Lingyan Pavilion (simplified Chinese: 凌烟阁; traditional Chinese: 凌煙閣; pinyin: Língyān Gé) was a small tower beside Sanqing Hall (三清殿) in the southwest of Taiji Palace (太極宮), Chang'an, the capital of the Chinese Tang Dynasty. Its location in modern China is roughly in the north of Xi'an, Shaanxi.
On March 23, 643, during the Zhenguan era of the reign of Emperor Taizong of the Tang Dynasty, the emperor commissioned artist Yan Liben to paint life-sized portraits of 24 government officials to commemorate them for their meritorious service and contributions to the founding of the dynasty. The paintings were displayed in Lingyan Pavilion and all of them faced north. The pavilion was divided into three layers: the innermost held the portraits of chancellors; the middle displayed paintings of princes and dukes; the outermost for the remaining ones. Emperor Taizong often visited the pavilion to view the portraits and indulge in reminiscence.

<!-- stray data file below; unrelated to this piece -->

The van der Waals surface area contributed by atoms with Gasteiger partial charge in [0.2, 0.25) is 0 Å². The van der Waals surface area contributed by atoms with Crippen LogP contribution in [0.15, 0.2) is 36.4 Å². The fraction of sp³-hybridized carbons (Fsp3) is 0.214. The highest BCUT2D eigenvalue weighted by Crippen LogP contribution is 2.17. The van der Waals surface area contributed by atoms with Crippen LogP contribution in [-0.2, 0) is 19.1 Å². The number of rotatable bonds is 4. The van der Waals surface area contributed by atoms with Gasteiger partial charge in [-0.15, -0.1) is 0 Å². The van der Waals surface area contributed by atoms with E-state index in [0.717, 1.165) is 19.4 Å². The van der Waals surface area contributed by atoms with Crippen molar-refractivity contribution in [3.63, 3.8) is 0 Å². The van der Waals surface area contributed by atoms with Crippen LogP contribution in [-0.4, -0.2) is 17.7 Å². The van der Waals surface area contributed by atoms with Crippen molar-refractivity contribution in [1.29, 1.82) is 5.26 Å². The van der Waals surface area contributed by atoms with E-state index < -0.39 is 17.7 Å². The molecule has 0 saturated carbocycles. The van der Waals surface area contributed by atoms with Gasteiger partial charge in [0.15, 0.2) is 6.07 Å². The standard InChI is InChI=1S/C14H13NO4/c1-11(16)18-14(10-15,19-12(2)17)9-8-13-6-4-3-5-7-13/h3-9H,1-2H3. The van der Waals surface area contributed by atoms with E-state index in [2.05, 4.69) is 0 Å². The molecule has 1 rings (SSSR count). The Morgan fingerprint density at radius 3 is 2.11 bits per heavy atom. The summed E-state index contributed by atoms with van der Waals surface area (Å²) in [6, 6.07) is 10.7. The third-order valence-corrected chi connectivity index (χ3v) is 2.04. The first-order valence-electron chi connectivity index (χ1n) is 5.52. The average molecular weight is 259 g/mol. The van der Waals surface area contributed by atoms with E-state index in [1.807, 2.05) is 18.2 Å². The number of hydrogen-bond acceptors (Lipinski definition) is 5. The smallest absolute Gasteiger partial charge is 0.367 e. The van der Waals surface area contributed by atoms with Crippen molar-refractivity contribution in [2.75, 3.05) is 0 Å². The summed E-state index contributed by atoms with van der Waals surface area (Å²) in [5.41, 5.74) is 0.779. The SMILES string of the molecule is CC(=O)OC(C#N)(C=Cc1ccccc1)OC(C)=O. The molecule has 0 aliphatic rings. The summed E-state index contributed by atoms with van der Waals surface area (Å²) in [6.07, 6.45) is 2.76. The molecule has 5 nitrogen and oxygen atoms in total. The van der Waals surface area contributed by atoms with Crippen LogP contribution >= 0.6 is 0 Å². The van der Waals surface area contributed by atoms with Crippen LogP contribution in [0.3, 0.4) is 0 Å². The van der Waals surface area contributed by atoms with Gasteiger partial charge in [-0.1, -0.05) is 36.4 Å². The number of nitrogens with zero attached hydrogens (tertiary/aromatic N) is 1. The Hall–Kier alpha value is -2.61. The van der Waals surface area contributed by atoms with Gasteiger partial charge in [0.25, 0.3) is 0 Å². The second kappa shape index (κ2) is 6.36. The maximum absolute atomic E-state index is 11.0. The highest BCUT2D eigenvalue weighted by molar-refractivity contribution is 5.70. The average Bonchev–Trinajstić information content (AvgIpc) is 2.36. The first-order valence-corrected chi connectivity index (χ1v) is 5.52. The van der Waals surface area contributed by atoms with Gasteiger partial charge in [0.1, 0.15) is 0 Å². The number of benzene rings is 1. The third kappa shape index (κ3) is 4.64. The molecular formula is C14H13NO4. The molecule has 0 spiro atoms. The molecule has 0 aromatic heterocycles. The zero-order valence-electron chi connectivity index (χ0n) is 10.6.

The 24 officials are listed as such: